AGRIC 3510WT - Agricultural Resource Management

Waite Campus - Semester 2 - 2014

In Agricultural Resource Management students will examine the biophysical processes operating at a landscape level and socioeconomic drivers and institutions behind change in agriculture. There are 5 general themes: Climate Change; Water; Energy; Biodiversity; Catchment Management. A series of lectures will outline the technical principles of each of these themes, viz: climate change models, climate adaptation strategies, water policy, irrigation, groundwater flow systems and their management, surface water resource management, carbon economy in agriculture, soil resource management, on-farm biodiversity management, catchment management processes and NRM organisations. Specialist guest speakers will deliver presentations on the salient issues on these themes. In a series of 5 written reports students will apply their own understanding of the technical principles in commentaries on the specialist presentations of issues. Students will be required to read topical material before the specialist lectures. There will be a quiz before each specialist lectures to assess understanding of the pre-reading material. In two oral presentations students will develop the skill of presenting a mature commentary on these resource management issues based on the scientific and technical principles. There will be an all-day field trip to observe agricultural resource management in practice in the Adelaide Hills &/or Murray Lands.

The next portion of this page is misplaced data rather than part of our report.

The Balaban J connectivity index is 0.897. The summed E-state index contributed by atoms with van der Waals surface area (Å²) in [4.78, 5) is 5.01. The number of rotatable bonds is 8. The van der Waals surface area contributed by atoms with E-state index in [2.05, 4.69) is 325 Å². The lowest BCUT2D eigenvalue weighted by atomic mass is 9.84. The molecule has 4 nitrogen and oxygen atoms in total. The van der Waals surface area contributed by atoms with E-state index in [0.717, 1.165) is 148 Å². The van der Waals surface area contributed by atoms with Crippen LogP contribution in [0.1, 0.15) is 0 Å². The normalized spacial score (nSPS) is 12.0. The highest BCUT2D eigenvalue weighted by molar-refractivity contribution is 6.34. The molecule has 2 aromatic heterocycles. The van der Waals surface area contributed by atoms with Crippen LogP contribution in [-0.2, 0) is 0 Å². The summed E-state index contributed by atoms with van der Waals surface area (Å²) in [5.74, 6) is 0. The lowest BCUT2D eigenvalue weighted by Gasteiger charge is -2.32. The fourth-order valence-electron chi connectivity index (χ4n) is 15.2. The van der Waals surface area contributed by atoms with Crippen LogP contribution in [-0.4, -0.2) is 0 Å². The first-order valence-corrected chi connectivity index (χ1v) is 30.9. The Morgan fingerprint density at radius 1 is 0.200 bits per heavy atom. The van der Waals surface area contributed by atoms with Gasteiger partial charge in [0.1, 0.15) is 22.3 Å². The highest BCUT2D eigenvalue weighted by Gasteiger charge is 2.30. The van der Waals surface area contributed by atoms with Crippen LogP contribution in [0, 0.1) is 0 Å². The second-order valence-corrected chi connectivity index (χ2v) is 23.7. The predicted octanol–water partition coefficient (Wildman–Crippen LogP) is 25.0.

• General Course Information
    Course Details
    Course Code AGRIC 3510WT
    Course Agricultural Resource Management
    Coordinating Unit School of Agriculture, Food and Wine
    Term Semester 2
    Level Undergraduate
    Location/s Waite Campus
    Units 3
    Contact Up to 7 hours per week plus field trip
    Prerequisites AGRIC 1510WT, AGRIC 1520WT, SOIL&WAT 1000WT
    Assumed Knowledge AGRIC 2505RW, ANIML SC 2503RW, SOIL&WAT 2500WT